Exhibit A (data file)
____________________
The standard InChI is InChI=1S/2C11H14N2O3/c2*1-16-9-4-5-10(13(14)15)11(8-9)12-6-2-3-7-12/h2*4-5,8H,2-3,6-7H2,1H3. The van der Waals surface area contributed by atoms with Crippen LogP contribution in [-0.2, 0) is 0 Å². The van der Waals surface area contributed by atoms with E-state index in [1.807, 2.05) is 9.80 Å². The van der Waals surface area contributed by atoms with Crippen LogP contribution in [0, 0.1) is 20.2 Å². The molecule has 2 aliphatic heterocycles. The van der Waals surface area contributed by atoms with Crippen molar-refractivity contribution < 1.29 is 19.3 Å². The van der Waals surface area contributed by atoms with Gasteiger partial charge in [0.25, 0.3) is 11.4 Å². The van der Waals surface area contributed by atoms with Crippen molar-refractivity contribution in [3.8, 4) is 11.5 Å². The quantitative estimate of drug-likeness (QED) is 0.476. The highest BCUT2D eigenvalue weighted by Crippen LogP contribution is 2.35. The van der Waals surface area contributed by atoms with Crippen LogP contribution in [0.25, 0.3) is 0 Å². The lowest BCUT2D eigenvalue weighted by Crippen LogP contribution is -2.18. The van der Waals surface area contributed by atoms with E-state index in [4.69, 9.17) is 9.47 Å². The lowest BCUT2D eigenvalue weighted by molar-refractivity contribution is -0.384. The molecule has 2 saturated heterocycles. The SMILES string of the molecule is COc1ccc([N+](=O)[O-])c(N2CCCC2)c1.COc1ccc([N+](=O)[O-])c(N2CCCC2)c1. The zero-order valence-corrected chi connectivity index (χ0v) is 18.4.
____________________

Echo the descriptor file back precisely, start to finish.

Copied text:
The standard InChI is InChI=1S/2C11H14N2O3/c2*1-16-9-4-5-10(13(14)15)11(8-9)12-6-2-3-7-12/h2*4-5,8H,2-3,6-7H2,1H3. The van der Waals surface area contributed by atoms with Crippen LogP contribution in [-0.2, 0) is 0 Å². The van der Waals surface area contributed by atoms with E-state index in [1.807, 2.05) is 9.80 Å². The van der Waals surface area contributed by atoms with Crippen LogP contribution in [0, 0.1) is 20.2 Å². The molecule has 2 aliphatic heterocycles. The van der Waals surface area contributed by atoms with Crippen molar-refractivity contribution < 1.29 is 19.3 Å². The van der Waals surface area contributed by atoms with Gasteiger partial charge in [0.25, 0.3) is 11.4 Å². The van der Waals surface area contributed by atoms with Crippen molar-refractivity contribution in [3.8, 4) is 11.5 Å². The quantitative estimate of drug-likeness (QED) is 0.476. The highest BCUT2D eigenvalue weighted by Crippen LogP contribution is 2.35. The van der Waals surface area contributed by atoms with Crippen LogP contribution in [0.25, 0.3) is 0 Å². The lowest BCUT2D eigenvalue weighted by Crippen LogP contribution is -2.18. The van der Waals surface area contributed by atoms with E-state index in [4.69, 9.17) is 9.47 Å². The lowest BCUT2D eigenvalue weighted by molar-refractivity contribution is -0.384. The molecule has 2 saturated heterocycles. The SMILES string of the molecule is COc1ccc([N+](=O)[O-])c(N2CCCC2)c1.COc1ccc([N+](=O)[O-])c(N2CCCC2)c1. The zero-order valence-corrected chi connectivity index (χ0v) is 18.4.